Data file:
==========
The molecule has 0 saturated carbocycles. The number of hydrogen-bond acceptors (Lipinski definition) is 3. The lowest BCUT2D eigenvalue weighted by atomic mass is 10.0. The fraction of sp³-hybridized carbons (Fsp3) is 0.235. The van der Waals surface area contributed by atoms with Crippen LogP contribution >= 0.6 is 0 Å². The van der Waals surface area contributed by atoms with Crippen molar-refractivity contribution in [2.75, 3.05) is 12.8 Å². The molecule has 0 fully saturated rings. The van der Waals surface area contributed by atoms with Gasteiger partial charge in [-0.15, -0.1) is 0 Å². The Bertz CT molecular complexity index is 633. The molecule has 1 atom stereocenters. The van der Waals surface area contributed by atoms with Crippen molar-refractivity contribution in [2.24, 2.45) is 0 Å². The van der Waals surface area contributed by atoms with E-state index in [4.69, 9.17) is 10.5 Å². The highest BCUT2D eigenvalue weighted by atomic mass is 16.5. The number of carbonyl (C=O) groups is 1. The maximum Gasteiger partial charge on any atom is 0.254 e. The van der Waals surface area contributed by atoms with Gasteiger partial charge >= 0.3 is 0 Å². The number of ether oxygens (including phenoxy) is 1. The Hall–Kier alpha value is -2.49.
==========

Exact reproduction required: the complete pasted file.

The molecule has 0 saturated carbocycles. The number of hydrogen-bond acceptors (Lipinski definition) is 3. The lowest BCUT2D eigenvalue weighted by atomic mass is 10.0. The fraction of sp³-hybridized carbons (Fsp3) is 0.235. The van der Waals surface area contributed by atoms with Crippen LogP contribution >= 0.6 is 0 Å². The van der Waals surface area contributed by atoms with Crippen molar-refractivity contribution in [2.75, 3.05) is 12.8 Å². The molecule has 0 fully saturated rings. The van der Waals surface area contributed by atoms with Gasteiger partial charge in [-0.15, -0.1) is 0 Å². The Bertz CT molecular complexity index is 633. The molecule has 1 atom stereocenters. The van der Waals surface area contributed by atoms with Crippen molar-refractivity contribution in [2.24, 2.45) is 0 Å². The van der Waals surface area contributed by atoms with E-state index in [4.69, 9.17) is 10.5 Å². The highest BCUT2D eigenvalue weighted by atomic mass is 16.5. The number of carbonyl (C=O) groups is 1. The maximum Gasteiger partial charge on any atom is 0.254 e. The van der Waals surface area contributed by atoms with Gasteiger partial charge >= 0.3 is 0 Å². The number of ether oxygens (including phenoxy) is 1. The Hall–Kier alpha value is -2.49.